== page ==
Sunday, December 28, 2008

Stove Types and Keys to Efficient Heating

Wood burning stoves can be classified generally into three kinds:
1. free-standing fireplaces in which the atmosphere of an open fireplace is the most important feature,
2. enclosed fireboxes which are used primarily for heaters, and
3. cook stoves which are used for some heating as well.
Some stoves are combination fireplaces and heaters. In the US, the well-known Franklin fireplace is he best known example of this type.

The free-standing fireplace that is sold as decorative furniture and for warmth and atmosphere is usually not chosen for utilitarian reasons. However, a room can be warmed b these fireplaces especially if the fireplace is constructed of metal which will radiate heat into the room. The Franklin fireplace can be closed to improve somewhat the heating capacity. Unfortunately the firebox of the Franklin stove is not tight enough to control the flow of air for efficient wood operation.

For efficient and economical heating, three design criteria are important:
1. the stove should have a tight firebox with an adjustable draft to ensure the wood to burn slowly.
2. there should be a large mass of cast iron to collect the heat and radiate it into the room, and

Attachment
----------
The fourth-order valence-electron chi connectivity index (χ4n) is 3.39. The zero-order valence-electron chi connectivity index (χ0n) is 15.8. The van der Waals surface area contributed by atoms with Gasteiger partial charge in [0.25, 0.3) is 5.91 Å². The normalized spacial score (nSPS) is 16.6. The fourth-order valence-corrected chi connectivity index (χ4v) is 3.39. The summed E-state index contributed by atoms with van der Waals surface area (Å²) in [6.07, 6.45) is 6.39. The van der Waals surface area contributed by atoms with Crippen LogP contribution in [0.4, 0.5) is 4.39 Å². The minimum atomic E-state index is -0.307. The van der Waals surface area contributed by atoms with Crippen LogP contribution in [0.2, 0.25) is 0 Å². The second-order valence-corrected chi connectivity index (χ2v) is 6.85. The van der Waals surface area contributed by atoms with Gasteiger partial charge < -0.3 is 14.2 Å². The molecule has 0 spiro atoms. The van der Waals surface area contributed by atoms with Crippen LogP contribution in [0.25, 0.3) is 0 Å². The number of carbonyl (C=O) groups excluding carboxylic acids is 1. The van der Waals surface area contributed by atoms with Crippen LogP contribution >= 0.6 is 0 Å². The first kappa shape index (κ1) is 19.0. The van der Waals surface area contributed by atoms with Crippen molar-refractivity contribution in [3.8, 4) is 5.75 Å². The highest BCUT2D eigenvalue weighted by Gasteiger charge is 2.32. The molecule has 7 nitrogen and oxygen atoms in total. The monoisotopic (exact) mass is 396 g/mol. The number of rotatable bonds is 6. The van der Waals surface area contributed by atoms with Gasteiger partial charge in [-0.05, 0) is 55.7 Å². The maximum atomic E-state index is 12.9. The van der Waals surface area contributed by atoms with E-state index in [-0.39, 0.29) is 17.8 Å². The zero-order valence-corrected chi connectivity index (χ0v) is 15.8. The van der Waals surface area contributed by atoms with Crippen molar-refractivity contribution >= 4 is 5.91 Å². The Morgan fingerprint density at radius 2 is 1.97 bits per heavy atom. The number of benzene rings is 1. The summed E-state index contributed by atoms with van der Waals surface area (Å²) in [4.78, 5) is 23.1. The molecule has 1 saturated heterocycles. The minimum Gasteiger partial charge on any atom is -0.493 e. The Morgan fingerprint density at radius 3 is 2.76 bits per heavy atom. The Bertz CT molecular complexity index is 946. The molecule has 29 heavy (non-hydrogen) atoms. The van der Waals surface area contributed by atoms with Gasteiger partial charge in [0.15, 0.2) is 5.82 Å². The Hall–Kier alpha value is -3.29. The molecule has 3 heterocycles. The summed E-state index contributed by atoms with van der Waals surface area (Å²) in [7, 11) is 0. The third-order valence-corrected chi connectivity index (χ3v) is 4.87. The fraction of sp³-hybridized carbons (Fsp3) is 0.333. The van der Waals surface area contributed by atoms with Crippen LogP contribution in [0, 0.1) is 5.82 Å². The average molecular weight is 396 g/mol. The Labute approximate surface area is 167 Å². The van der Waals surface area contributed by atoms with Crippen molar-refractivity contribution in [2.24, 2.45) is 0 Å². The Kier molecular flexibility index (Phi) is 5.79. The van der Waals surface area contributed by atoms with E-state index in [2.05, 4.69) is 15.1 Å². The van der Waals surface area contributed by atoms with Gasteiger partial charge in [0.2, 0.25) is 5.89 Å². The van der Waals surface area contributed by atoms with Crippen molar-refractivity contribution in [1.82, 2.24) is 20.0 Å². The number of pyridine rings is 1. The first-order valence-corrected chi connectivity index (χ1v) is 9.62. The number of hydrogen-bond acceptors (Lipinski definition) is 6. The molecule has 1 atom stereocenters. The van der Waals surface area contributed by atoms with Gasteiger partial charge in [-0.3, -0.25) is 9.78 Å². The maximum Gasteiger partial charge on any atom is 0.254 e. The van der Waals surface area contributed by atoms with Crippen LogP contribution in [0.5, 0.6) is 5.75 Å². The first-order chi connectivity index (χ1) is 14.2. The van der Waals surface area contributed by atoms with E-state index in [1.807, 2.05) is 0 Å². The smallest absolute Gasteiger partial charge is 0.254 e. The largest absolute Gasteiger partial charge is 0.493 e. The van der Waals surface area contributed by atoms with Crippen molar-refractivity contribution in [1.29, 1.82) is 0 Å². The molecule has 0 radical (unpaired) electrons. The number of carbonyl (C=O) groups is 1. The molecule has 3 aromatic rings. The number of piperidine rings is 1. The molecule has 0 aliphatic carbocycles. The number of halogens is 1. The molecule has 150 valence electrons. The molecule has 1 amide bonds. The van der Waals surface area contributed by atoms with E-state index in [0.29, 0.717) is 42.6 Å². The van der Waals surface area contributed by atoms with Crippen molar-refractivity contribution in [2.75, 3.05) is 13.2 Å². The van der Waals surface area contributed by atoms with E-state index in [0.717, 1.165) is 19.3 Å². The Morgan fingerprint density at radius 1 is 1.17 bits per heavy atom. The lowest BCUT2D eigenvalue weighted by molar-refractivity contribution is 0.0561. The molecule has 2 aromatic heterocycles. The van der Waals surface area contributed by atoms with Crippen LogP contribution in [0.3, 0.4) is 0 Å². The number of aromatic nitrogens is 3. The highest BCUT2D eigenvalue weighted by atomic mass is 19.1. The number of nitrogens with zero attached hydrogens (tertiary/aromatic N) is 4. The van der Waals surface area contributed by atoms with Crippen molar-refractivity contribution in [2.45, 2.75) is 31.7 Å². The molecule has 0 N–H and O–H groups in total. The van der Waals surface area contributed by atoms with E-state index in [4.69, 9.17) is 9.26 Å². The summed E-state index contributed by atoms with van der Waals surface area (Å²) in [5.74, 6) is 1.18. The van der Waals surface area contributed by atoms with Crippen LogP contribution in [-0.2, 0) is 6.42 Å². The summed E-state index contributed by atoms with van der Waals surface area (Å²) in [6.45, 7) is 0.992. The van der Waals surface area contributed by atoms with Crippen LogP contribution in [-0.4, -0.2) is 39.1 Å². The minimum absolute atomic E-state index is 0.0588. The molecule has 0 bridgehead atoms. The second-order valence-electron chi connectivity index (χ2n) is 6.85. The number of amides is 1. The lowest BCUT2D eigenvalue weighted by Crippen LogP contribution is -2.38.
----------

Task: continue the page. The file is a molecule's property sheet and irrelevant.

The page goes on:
3. the stove should be designed so that baffles and heating chambers direct smoke through the stove to achieve as much heat transfer to the stove surfaces as possible rather than have most the heat lost up the chimney.

The quality of wood burning stoves in an important criterion.Cast iron stoves are not only better than sheet metal stoves because they give a more even heat, but also because the sheet metal suffers from metal fatigue if stressed by repeated opening and closing of doors and vents. Some stoves are available which are enamel on top of cast iron. The enameling is much easier to clean than is cast iron and it is not necessary to use stove black to keep the stove attractive.

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